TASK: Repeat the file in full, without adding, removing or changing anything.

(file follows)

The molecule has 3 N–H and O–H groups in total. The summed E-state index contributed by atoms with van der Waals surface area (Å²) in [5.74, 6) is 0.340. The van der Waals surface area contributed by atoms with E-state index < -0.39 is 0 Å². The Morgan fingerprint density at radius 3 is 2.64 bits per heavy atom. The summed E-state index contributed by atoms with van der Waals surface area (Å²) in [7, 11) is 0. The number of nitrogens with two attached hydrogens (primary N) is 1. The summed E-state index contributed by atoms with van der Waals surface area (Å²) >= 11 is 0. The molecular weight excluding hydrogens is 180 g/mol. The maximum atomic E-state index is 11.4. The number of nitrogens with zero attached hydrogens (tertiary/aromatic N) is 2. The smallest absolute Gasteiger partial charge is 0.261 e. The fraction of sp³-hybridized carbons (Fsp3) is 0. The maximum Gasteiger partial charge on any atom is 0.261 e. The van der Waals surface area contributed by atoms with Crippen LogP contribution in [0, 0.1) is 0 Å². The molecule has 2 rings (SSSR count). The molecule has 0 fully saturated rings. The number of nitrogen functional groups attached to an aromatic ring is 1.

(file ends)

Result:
The molecule has 3 N–H and O–H groups in total. The summed E-state index contributed by atoms with van der Waals surface area (Å²) in [5.74, 6) is 0.340. The van der Waals surface area contributed by atoms with E-state index < -0.39 is 0 Å². The Morgan fingerprint density at radius 3 is 2.64 bits per heavy atom. The summed E-state index contributed by atoms with van der Waals surface area (Å²) in [7, 11) is 0. The number of nitrogens with two attached hydrogens (primary N) is 1. The summed E-state index contributed by atoms with van der Waals surface area (Å²) >= 11 is 0. The molecular weight excluding hydrogens is 180 g/mol. The maximum atomic E-state index is 11.4. The number of nitrogens with zero attached hydrogens (tertiary/aromatic N) is 2. The smallest absolute Gasteiger partial charge is 0.261 e. The fraction of sp³-hybridized carbons (Fsp3) is 0. The maximum Gasteiger partial charge on any atom is 0.261 e. The van der Waals surface area contributed by atoms with Crippen LogP contribution in [0, 0.1) is 0 Å². The molecule has 2 rings (SSSR count). The molecule has 0 fully saturated rings. The number of nitrogen functional groups attached to an aromatic ring is 1.